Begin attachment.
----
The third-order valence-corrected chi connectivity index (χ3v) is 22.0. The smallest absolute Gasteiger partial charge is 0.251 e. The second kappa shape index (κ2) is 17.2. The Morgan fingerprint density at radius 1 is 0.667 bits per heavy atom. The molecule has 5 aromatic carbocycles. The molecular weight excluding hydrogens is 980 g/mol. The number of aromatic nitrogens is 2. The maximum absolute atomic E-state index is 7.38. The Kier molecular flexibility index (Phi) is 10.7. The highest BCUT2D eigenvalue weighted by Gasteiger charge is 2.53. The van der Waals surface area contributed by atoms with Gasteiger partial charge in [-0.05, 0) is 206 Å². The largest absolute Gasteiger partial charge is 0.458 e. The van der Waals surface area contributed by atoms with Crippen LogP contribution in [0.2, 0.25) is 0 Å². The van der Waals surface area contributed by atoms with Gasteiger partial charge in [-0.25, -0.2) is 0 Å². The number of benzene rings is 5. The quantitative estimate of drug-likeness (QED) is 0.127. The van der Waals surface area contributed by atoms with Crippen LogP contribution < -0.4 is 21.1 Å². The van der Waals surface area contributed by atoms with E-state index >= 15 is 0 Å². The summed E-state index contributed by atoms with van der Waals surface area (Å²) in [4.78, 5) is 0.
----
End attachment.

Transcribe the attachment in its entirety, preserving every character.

The third-order valence-corrected chi connectivity index (χ3v) is 22.0. The smallest absolute Gasteiger partial charge is 0.251 e. The second kappa shape index (κ2) is 17.2. The Morgan fingerprint density at radius 1 is 0.667 bits per heavy atom. The molecule has 5 aromatic carbocycles. The molecular weight excluding hydrogens is 980 g/mol. The number of aromatic nitrogens is 2. The maximum absolute atomic E-state index is 7.38. The Kier molecular flexibility index (Phi) is 10.7. The highest BCUT2D eigenvalue weighted by Gasteiger charge is 2.53. The van der Waals surface area contributed by atoms with Gasteiger partial charge in [-0.05, 0) is 206 Å². The largest absolute Gasteiger partial charge is 0.458 e. The van der Waals surface area contributed by atoms with Crippen LogP contribution in [0.2, 0.25) is 0 Å². The van der Waals surface area contributed by atoms with Gasteiger partial charge in [-0.25, -0.2) is 0 Å². The number of benzene rings is 5. The quantitative estimate of drug-likeness (QED) is 0.127. The van der Waals surface area contributed by atoms with Crippen LogP contribution < -0.4 is 21.1 Å². The van der Waals surface area contributed by atoms with E-state index >= 15 is 0 Å². The summed E-state index contributed by atoms with van der Waals surface area (Å²) in [4.78, 5) is 0.